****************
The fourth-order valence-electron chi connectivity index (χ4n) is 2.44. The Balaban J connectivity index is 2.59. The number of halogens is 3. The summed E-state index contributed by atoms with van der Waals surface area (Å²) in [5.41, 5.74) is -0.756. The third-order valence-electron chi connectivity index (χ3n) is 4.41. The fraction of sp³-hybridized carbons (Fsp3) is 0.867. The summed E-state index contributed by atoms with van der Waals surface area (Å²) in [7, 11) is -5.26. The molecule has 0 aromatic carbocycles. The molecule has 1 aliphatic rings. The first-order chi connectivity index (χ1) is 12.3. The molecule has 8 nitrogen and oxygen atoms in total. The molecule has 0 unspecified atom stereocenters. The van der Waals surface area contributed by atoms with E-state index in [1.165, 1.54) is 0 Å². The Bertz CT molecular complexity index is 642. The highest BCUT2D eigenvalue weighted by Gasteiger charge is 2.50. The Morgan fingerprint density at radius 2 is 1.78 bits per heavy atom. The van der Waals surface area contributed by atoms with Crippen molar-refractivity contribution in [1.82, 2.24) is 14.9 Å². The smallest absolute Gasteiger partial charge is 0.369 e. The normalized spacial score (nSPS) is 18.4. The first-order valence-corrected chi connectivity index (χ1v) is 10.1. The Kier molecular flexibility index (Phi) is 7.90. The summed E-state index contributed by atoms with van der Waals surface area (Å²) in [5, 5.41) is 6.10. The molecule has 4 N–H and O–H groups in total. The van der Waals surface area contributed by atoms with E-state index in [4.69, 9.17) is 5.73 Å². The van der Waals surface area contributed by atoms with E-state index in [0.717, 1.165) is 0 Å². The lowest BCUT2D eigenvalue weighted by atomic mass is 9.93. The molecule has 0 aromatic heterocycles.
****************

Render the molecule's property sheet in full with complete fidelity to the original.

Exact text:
The fourth-order valence-electron chi connectivity index (χ4n) is 2.44. The Balaban J connectivity index is 2.59. The number of halogens is 3. The summed E-state index contributed by atoms with van der Waals surface area (Å²) in [5.41, 5.74) is -0.756. The third-order valence-electron chi connectivity index (χ3n) is 4.41. The fraction of sp³-hybridized carbons (Fsp3) is 0.867. The summed E-state index contributed by atoms with van der Waals surface area (Å²) in [7, 11) is -5.26. The molecule has 0 aromatic carbocycles. The molecule has 1 aliphatic rings. The first-order chi connectivity index (χ1) is 12.3. The molecule has 8 nitrogen and oxygen atoms in total. The molecule has 0 unspecified atom stereocenters. The van der Waals surface area contributed by atoms with E-state index in [1.165, 1.54) is 0 Å². The Bertz CT molecular complexity index is 642. The highest BCUT2D eigenvalue weighted by Gasteiger charge is 2.50. The Morgan fingerprint density at radius 2 is 1.78 bits per heavy atom. The van der Waals surface area contributed by atoms with Crippen molar-refractivity contribution in [1.82, 2.24) is 14.9 Å². The smallest absolute Gasteiger partial charge is 0.369 e. The normalized spacial score (nSPS) is 18.4. The first-order valence-corrected chi connectivity index (χ1v) is 10.1. The Kier molecular flexibility index (Phi) is 7.90. The summed E-state index contributed by atoms with van der Waals surface area (Å²) in [5, 5.41) is 6.10. The molecule has 4 N–H and O–H groups in total. The van der Waals surface area contributed by atoms with E-state index in [4.69, 9.17) is 5.73 Å². The van der Waals surface area contributed by atoms with E-state index in [0.717, 1.165) is 0 Å². The lowest BCUT2D eigenvalue weighted by atomic mass is 9.93. The molecule has 0 aromatic heterocycles.